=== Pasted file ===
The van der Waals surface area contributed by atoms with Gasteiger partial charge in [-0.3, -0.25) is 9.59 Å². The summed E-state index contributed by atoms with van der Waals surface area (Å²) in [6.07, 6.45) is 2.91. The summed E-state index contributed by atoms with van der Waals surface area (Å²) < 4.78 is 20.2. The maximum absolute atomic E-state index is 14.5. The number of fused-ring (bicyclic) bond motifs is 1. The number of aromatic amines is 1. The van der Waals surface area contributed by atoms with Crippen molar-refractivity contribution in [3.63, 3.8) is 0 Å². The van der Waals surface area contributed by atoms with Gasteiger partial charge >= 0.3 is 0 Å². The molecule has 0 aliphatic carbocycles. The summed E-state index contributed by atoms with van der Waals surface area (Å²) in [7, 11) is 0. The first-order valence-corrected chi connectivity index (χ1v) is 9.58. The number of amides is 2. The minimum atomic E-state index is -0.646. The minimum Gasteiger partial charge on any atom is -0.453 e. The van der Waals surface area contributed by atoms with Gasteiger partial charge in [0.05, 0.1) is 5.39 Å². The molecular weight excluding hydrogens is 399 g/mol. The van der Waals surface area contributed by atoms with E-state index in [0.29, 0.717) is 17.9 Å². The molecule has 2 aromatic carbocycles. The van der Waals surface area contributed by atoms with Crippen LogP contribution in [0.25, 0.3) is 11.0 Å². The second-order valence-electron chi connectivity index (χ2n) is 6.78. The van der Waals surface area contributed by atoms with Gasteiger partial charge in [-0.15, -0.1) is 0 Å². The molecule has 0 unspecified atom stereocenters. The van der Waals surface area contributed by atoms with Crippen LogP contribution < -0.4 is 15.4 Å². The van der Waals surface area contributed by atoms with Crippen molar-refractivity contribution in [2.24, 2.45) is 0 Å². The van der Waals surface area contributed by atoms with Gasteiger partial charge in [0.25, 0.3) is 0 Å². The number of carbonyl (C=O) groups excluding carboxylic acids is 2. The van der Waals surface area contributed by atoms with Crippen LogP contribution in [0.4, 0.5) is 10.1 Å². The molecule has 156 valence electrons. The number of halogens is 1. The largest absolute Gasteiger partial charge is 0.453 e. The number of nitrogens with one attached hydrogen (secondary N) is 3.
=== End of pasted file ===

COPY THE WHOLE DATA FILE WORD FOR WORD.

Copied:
The van der Waals surface area contributed by atoms with Gasteiger partial charge in [-0.3, -0.25) is 9.59 Å². The summed E-state index contributed by atoms with van der Waals surface area (Å²) in [6.07, 6.45) is 2.91. The summed E-state index contributed by atoms with van der Waals surface area (Å²) < 4.78 is 20.2. The maximum absolute atomic E-state index is 14.5. The number of fused-ring (bicyclic) bond motifs is 1. The number of aromatic amines is 1. The van der Waals surface area contributed by atoms with Crippen molar-refractivity contribution in [3.63, 3.8) is 0 Å². The van der Waals surface area contributed by atoms with Gasteiger partial charge >= 0.3 is 0 Å². The molecule has 0 aliphatic carbocycles. The summed E-state index contributed by atoms with van der Waals surface area (Å²) in [7, 11) is 0. The first-order valence-corrected chi connectivity index (χ1v) is 9.58. The number of amides is 2. The minimum atomic E-state index is -0.646. The minimum Gasteiger partial charge on any atom is -0.453 e. The van der Waals surface area contributed by atoms with Gasteiger partial charge in [0.05, 0.1) is 5.39 Å². The molecular weight excluding hydrogens is 399 g/mol. The van der Waals surface area contributed by atoms with E-state index in [0.29, 0.717) is 17.9 Å². The molecule has 2 aromatic carbocycles. The van der Waals surface area contributed by atoms with Crippen LogP contribution in [0.25, 0.3) is 11.0 Å². The second-order valence-electron chi connectivity index (χ2n) is 6.78. The van der Waals surface area contributed by atoms with Gasteiger partial charge in [-0.15, -0.1) is 0 Å². The molecule has 0 unspecified atom stereocenters. The van der Waals surface area contributed by atoms with Crippen LogP contribution < -0.4 is 15.4 Å². The van der Waals surface area contributed by atoms with Crippen molar-refractivity contribution in [2.24, 2.45) is 0 Å². The van der Waals surface area contributed by atoms with Gasteiger partial charge in [0.25, 0.3) is 0 Å². The number of carbonyl (C=O) groups excluding carboxylic acids is 2. The van der Waals surface area contributed by atoms with Crippen LogP contribution in [0.4, 0.5) is 10.1 Å². The molecule has 156 valence electrons. The number of halogens is 1. The largest absolute Gasteiger partial charge is 0.453 e. The number of nitrogens with one attached hydrogen (secondary N) is 3.